Noting explains Goldie better than his own masterpiece ‘Guide’. Like his path breaking heroine, Goldie was a rebellious director, who refused to follow the set norms and made movies that seemed right in his heart. His movies were always ahead of their times and often set new trends. Many aspects, such as savoir-faire and perceptive screenplays, aptly meaningful filming of the beautiful songs, innovative camera techniques, and avant-garde methods of establishing flashbacks prove that he was the man who changed the contemporary cinema.

The film reflects his interpretation of the book through a simple philosophy – Studying thousands of books and feeling wise won’t help when the real life hits you. The life has the real knack to test your limits and endurance, and it’s the life that can bring out a total stranger out of you. The title ‘Guide’ itself refers to the life, which leads the two protagonists into the material world of passion, fame, and success, and then on to the paths of knowledge, truth, salvation, and love.

The film is so multilayered that every frame of the film is a subject of study. For instance, the song ‘Yahan Kaun Hai Tera?” glimpses through Raju’s past, his trials & tribulations, and his present state of mind. The song concludes on a stirring image of a wandering mystic covering static Raju with a saffron wrap. Saffron color alludes the spirit of sacrifice & forgo, indicating Raju has relinquished all worldly temptations & grievances and is headed toward a new momentous start. The same layered picturization was done for another song ‘Aaj Phir Jeene Ki Tamanna Hai’ where smashing a terracotta pot or jumping from one pillar to another symbolizes Rosie’s freedom.

The original creator of the story & characters, R.K. Narayan, definitely deserves to be credited with the film’s soul, but so is equally important the contributions of the director Vijay Anand who added multiple dimensions to these aspects, as well as the breakthrough performances by Dev Anand and Waheeda Rahman who brought these characters alive on the screen. In this film Dev isn’t Dev and Waheeda isn’t Waheeda, but they are Raju and Rosie, and they never fall short at involving the audience into their spiritual journey of love.

Guide was definitely ahead of its time and utterly bold. An affair between a tourist guide and a married woman, open talks of carnal pleasure, wife’s sexual demands from her husband are some things that can be considered taboo in India even today – the reason why Vijay Anand’s Valiance is highlighted for bringing all this on the silver screens 50 years ago.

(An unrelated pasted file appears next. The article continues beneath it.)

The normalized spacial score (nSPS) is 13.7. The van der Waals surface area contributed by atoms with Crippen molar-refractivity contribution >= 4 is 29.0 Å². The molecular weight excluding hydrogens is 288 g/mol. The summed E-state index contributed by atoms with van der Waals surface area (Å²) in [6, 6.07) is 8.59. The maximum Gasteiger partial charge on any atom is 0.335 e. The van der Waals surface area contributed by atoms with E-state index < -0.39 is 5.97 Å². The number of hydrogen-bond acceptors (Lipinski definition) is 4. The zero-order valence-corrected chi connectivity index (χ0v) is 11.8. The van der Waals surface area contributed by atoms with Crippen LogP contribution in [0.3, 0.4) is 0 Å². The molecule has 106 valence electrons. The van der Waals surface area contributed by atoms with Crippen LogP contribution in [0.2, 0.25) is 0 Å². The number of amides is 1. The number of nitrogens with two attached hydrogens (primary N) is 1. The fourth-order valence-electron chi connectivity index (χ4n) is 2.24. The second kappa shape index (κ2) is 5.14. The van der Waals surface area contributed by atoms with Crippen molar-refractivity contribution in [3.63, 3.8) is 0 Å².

However, sheer bravery isn’t the only element worth appreciating. It’s also the honesty of the romance, jealousy, and betrayal between Raju and Rosie that captivates our mind. Where an ordinary film would end, that’s exactly where Guide takes off. Destitute and hungry, Raju is mistaken as a god-man by the villagers, who see purity in him. Although trodden by self-doubt, Raju decides to play along, and unbeknownst to himself starts to discover the soul he never knew existed. When the drought falls upon the village, the same blind faith that made the villagers love Raju, also makes them expect a miracle from him and they coax him into fasting in order to bring the rain. Despite knowing it wouldn’t help, the now transformed Raju goes on a fast to keep their faith and hope alive, only to die on the same day when the rain befalls.

Toward the climax Raju starts talking to himself, which some may perceive as a phenomenon occurring due to hunger, but the director explores this in a very different light through a dialogue, in which Raju says, “Aisa lagta hai mano aaj sari ichhaein puri hongi. Lekin maza to dekho… aaj koi ichha hi nahi.” (It feels as if all desires are fulfilled. But how strange! I have no desire left today that needs to be fulfilled.”) Ultimately Raju does what he does best – he guides his soul to a place of spiritual ecstasy.

When the rain befalls, it’s doesn’t seem like rain, but seems like answers to all the questions he was asking all his life.

Sarfarosh – The Poetic Thriller

Sarfarosh – The Poetic Thriller

Baljeet Randhawa

Baljeet Randhawa

Writer from Bhopal. Theatre Director and Co- Founder of Dream Stage Theatre along with Scriptors. Shy Actor performs rarely.
Baljeet Randhawa

Many stories have been told about the sensitive subject of Indo-Pak relations, about intertwining boundaries of politics and religion, and that of religion and terrorism, but this flick is an outstanding cinema because of its intense characterization, powerful story-telling, and thoughtful writing.

Sarfarosh (1999) is an Indian action thriller-drama film, produced, written and directed by John Matthew Matthan and starred Naseeruddin Shah, Sonali Bendre and Aamir Khan.

After his brother being killed by terrorists, the medical student Ajay Rathod (Aamir Khan) decides to quit his studies and join Indian Police Services, in order to bring justice to his family and the nation. Ajay is a great admirer of Pakistan-based ghazal singer Gulfam Hassan (Naseeruddin Shah). On one of Hassan’s concerts, they meet for the first time and become great friends. His investigation takes him to Rajasthan, which uncovers certain disturbing truth to him. What unfolds next is a brilliantly written thriller.  Along with the powerful story-telling, what works for this thriller is the amazing characterization of the protagonist and antagonist. Also, it won’t make any sense if I talk about their performances in the films. Surely Naseeruddin Shah and Aamir Kahn are the best actors of Indian cinema.